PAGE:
Head for sheltered estuaries where you’re sure to get a feed

LOOKS like a mountain of rough weather is coming this weekend, so stay clear of the ocean rocks and the river bars.

A cold front and a trough are forecast to pass over us today and they're both linked to a low-pressure cell forming in the southern Tasman Sea, which will bring southerly swells of up to 6m our way from tomorrow.

Anyone who ventures on to the open ocean rocks with a fishing rod in hand deserves to be taken straight to a suicide prevention clinic.

Fortunately, there are plenty of fish available in the estuaries so it shouldn't be too hard to rustle up a fish meal this weekend.

The rising swell and wind should help drive in more fish from the beaches and headlands to seek shelter in calmer waters.

Mulloway and bream that have been working along the coast will join their brethren already in the rivers. Many bream are on a northward migration along the coastline and these sea-run "snowy" bream take on a far lighter silver colour than their river counterparts.

Those local fish that have completed spawning are starting to move a little farther upstream, with more bream up past the ferry at Burns Point and above the Evans and Brunswick bridges.

Lures of all kinds will work during the day, especially down deep in the clear water.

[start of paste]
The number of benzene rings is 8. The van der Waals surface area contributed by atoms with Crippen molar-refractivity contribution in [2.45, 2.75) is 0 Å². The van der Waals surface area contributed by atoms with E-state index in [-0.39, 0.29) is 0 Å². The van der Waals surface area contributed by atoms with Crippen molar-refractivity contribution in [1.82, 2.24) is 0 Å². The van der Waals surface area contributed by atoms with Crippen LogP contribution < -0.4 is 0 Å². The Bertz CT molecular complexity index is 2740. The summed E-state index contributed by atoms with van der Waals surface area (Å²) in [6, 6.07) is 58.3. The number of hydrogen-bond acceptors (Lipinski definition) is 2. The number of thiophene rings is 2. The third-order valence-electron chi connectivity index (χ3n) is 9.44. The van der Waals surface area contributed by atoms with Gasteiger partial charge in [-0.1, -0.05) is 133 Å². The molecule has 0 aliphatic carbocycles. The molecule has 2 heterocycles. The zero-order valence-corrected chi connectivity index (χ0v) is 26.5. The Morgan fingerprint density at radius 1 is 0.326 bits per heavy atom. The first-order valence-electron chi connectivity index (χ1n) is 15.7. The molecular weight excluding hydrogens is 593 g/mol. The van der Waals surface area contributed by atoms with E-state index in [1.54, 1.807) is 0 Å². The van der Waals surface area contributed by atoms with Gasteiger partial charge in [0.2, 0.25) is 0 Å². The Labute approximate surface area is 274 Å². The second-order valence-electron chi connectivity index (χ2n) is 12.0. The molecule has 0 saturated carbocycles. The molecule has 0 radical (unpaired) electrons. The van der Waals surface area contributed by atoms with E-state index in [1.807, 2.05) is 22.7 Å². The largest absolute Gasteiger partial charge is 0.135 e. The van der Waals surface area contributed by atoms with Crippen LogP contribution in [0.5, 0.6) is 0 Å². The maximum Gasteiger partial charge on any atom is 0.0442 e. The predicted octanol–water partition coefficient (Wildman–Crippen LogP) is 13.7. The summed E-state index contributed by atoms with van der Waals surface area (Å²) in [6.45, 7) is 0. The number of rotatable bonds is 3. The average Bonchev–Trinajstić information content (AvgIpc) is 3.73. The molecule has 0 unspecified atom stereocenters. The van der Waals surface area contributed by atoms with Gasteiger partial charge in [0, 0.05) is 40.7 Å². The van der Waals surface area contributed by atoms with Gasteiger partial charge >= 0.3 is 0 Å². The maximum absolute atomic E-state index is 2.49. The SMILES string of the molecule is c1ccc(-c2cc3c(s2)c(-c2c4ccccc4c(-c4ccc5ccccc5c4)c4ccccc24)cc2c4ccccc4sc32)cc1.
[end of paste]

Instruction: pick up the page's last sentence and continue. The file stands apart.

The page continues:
At night, bait comes into its own as the fish rise in the water column and lose their daytime inhibitions, especially now that the supermoon of recent times is on the wane.

Schools of white pilchards and mullet fry have allowed the bream to dine well, along with the ravenous hordes of very small chopper tailor.

Of course with so many mullet around this year, mullet strips are top bait but you could also do well with salted tuna, yellowtail fillets and live yabbies.

The great thing is that the night's catch on yabbies is often a mix of bream, school mulloway, flathead. whiting and plenty of quality luderick.

Luderick might be mainly weed-eaters renowned for spitting out tiny No 8 hooks but they also just love a soft, tasty yabby presented unweighted on a size 1 to 2/0 bream hook.

The blackfish are in good numbers from the breakwalls and rock walls up to Burns Point on the Richmond and the bridges over North Creek and the Evans and Brunswick rivers.

Weed is now readily available from tackle shops or, with a bit of scouting, some of the local farm drains.

With the big seas this weekend, don't even contemplate trying to gather cabbage weed from the ocean rocks.



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